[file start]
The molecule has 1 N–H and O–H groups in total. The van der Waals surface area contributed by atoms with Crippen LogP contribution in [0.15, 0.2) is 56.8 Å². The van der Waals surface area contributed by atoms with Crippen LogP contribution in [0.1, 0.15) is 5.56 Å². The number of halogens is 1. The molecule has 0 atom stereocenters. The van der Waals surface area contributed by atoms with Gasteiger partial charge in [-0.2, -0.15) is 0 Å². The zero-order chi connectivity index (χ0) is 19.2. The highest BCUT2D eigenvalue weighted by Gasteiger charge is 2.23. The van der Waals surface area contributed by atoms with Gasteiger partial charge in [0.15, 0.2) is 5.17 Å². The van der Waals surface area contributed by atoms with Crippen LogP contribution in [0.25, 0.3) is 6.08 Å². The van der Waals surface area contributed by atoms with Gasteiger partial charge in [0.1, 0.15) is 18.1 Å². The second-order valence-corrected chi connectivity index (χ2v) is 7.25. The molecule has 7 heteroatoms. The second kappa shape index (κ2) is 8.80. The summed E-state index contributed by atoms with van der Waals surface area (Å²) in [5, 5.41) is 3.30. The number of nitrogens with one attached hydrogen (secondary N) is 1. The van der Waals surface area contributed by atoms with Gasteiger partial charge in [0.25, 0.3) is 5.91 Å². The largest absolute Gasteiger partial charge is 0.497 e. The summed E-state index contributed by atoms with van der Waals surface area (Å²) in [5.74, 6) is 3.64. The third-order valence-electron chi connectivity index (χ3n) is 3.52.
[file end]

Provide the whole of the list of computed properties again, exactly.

The molecule has 1 N–H and O–H groups in total. The van der Waals surface area contributed by atoms with Crippen LogP contribution in [0.15, 0.2) is 56.8 Å². The van der Waals surface area contributed by atoms with Crippen LogP contribution in [0.1, 0.15) is 5.56 Å². The number of halogens is 1. The molecule has 0 atom stereocenters. The van der Waals surface area contributed by atoms with Gasteiger partial charge in [-0.2, -0.15) is 0 Å². The zero-order chi connectivity index (χ0) is 19.2. The highest BCUT2D eigenvalue weighted by Gasteiger charge is 2.23. The van der Waals surface area contributed by atoms with Gasteiger partial charge in [0.15, 0.2) is 5.17 Å². The van der Waals surface area contributed by atoms with Crippen LogP contribution in [0.25, 0.3) is 6.08 Å². The van der Waals surface area contributed by atoms with Gasteiger partial charge in [0.1, 0.15) is 18.1 Å². The second-order valence-corrected chi connectivity index (χ2v) is 7.25. The molecule has 7 heteroatoms. The second kappa shape index (κ2) is 8.80. The summed E-state index contributed by atoms with van der Waals surface area (Å²) in [5, 5.41) is 3.30. The number of nitrogens with one attached hydrogen (secondary N) is 1. The van der Waals surface area contributed by atoms with Gasteiger partial charge in [0.25, 0.3) is 5.91 Å². The largest absolute Gasteiger partial charge is 0.497 e. The summed E-state index contributed by atoms with van der Waals surface area (Å²) in [5.74, 6) is 3.64. The third-order valence-electron chi connectivity index (χ3n) is 3.52.